Environmental NGOs Transport & Environment (T&E), WWF, Germanwatch and Brot für die Welt think the ‘stop the clock’ concession is bigger than necessary given the limited progress made in the International Civil Aviation Organisation (ICAO), however the Parliament’s decision rightly increases pressure on ICAO to agree on a global deal to curb international aviation emissions. The Environment Committee’s vote also emphasises the fact that the EU’s emissions clock will start again if ICAO does not manage to agree on this long-awaited deal.
Commenting on the vote, Sam Van den plas, Climate Policy Officer at WWF European Policy Office, said: “The Parliament’s Environment Committee has confirmed the political gesture of the ‘stop the clock’ proposal as a sign of goodwill. The fact that the clock will start again after a year affirms the need for ICAO to find a global solution – but time is running out for the climate. The full European Parliament and Member States must now uphold the EU’s determination to achieve a global aviation emissions solution.”
Opponents of the inclusion of international flights in the EU ETS, mainly the US, India and Brazil, had previously blamed the EU for blocking a global approach under ICAO. According to these countries, the inclusion of all international flights to and from Europe in an EU emissions trading system was hindering a global deal. After a global market-based-measure (MBM) was already found to be technically feasible last year, the ‘stop the clock’ derogation removed any supposed roadblocks preventing a global solution from being implemented. ICAO set up a High-Level Group to propose a set of rules for countries to agree on when looking for global measures. This High-Level Group has, to date, achieved very little. Their next meeting this March is an essential opportunity for the group to make progress on a MBM, which will then be put to the organisation’s triennial assembly in September-October 2013.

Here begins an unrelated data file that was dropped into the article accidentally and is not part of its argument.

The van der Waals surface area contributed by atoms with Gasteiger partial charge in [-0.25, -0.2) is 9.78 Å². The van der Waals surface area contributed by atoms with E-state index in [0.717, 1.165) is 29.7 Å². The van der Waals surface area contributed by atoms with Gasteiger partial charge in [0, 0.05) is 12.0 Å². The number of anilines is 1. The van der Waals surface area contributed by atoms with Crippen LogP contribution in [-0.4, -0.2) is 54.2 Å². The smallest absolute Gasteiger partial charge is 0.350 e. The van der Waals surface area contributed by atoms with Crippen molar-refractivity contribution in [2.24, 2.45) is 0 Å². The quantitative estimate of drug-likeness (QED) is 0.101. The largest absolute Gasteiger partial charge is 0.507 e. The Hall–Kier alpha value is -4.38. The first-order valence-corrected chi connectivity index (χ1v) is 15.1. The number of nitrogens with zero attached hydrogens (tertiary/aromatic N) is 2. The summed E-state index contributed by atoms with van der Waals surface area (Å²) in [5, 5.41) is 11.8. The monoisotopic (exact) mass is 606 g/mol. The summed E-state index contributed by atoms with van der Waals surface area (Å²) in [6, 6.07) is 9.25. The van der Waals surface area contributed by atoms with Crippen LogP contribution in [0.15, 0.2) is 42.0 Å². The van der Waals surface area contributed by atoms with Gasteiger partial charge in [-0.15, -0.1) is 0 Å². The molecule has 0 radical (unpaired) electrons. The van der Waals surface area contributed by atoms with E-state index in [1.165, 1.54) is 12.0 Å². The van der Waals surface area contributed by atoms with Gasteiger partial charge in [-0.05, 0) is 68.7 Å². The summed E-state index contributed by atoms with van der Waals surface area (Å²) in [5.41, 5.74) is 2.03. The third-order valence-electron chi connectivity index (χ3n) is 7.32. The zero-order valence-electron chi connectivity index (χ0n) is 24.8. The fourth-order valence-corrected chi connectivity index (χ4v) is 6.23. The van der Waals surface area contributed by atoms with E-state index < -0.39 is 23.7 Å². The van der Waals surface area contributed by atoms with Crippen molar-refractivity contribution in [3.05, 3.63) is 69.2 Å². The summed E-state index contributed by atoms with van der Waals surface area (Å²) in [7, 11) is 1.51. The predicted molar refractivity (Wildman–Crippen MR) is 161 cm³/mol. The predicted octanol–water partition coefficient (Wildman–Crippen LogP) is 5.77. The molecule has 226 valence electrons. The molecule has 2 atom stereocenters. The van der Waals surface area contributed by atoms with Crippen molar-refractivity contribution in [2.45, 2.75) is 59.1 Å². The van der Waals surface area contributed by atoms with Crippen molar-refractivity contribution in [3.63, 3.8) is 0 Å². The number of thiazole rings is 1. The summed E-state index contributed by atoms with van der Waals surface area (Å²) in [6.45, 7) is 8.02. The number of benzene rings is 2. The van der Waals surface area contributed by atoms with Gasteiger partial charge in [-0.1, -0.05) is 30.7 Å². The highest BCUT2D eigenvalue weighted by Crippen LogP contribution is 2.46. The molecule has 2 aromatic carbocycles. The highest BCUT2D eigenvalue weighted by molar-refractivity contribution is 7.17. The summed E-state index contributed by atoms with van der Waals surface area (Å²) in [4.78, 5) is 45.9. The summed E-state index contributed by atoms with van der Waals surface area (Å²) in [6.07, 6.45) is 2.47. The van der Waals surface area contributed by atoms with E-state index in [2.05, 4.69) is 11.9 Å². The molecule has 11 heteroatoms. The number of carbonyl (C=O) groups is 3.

T&E policy officer for aviation, Aoife O’Leary, said: “ICAO’s sluggish progress on curbing aviation emissions is legendary. The ‘stopping of the clock’ removed any further excuses the Organisation may have had. ICAO must prove that it is serious about implementing a global aviation emissions solution, first in its High-Level Group meeting in March, and then at its triennial assembly later this year. The ball is in ICAO’s court, and if it fails, Europe has other options up its sleeve.”